Plays of the day February 27, 2009

Three from three but no hat-trick

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Makhaya Ntini celebrates wicket No. 50 against Australia, and at the Wanderers © Getty Images
 

Over and out
Adam Gilchrist's 24 off a Monty Panesar over at the WACA in 2006-07 is forever etched in the memory of those who were at the ground and fans at the Wanderers will have similar thoughts about Mitchell Johnson's mauling of Paul Harris. Johnson collected 26 off Harris' 18th and final over, including three slog-swept sixes to long-on and midwicket. The final one was so long it left the stadium - fittingly flying over the heads of a group of Australian fans - and the fourth umpire had to trot out to the middle with a box of replacement balls. It was the highest number of runs ever scored by Australia in a Test over and the equal third-highest of all time.

Three from three but no hat-trick
As Johnson sat at the non-striker's end on 96, he could do nothing but watch on in frustration as a maiden century slipped from his grasp. At first there was horror and then joy as the No. 10 Peter Siddle edged Morne Morkel to Jacques Kallis at second slip off a no-ball. But the next delivery was an action replay, except that Morkel didn't overstep. That brought the debutant No. 11 Ben Hilfenhaus to the crease and he had three balls to survive the over. First delivery: edged to third slip. Johnson was stranded short of a hundred and Morkel will start the second innings on a hat-trick.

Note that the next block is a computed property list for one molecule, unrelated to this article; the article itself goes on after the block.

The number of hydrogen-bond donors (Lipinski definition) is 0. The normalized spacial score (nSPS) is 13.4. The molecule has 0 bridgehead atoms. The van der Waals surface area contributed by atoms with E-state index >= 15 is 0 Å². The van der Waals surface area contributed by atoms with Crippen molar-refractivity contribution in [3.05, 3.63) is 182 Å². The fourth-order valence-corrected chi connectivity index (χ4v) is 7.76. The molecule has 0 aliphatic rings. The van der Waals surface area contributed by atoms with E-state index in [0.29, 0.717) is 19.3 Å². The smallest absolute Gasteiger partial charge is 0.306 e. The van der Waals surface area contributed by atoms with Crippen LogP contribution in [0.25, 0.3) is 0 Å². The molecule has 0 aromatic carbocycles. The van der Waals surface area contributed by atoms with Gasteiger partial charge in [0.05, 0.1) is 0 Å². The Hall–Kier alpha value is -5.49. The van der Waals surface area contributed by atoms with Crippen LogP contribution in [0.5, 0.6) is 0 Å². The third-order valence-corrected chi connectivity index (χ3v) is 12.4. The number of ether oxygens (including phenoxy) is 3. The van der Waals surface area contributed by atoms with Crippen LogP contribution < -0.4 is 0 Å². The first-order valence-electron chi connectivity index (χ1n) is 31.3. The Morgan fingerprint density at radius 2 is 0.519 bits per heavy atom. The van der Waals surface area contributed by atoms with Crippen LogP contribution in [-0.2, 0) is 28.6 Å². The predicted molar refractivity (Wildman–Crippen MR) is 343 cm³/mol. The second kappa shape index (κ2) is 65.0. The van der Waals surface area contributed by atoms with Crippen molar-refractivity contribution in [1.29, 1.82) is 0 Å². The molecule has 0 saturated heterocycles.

Graphics drive Johnson batty
Players claim they don't care what is written or said about them but in many cases it's a bluff. Johnson has been taking plenty of notice of the pre-match television coverage to see if his name on the team list has a bat graphic as well as a ball icon next to it. "I like seeing the bat next to my name," Johnson said. "There was one game - I don't know if it was through the one-day series or not - the bat went missing and then it came back again. I keep a close eye on it. I let the boys know if there's a bat up there, just to keep them on their toes." After this innings, the answer should be clear.

Ben's redemption
Hilfenhaus' failure was quickly forgotten when he took the new ball for the second over of South Africa's innings and snapped up his first Test wicket with his second delivery. Hilfenhaus was picked because he is a swing specialist and the conditions were expected to suit him. That proved to be the case immediately when he shaped one away from Hashim Amla, who edged to second slip where Ricky Pontinng took a sharp catch low to the ground.

A pair of fifties
When Makhaya Ntini had Brad Haddin caught at mid-on, he became the fifth South African to take 50 Test wickets against Australia, and the second after Allan Donald to do it post-readmission. Coincidentally it was also his 50th Test breakthrough at the Wanderers and four more wickets will make him South Africa's most successful bowler at the venue. First on the list is Shaun Pollock with 53 wickets.

Brydon Coverdale is a staff writer at Cricinfo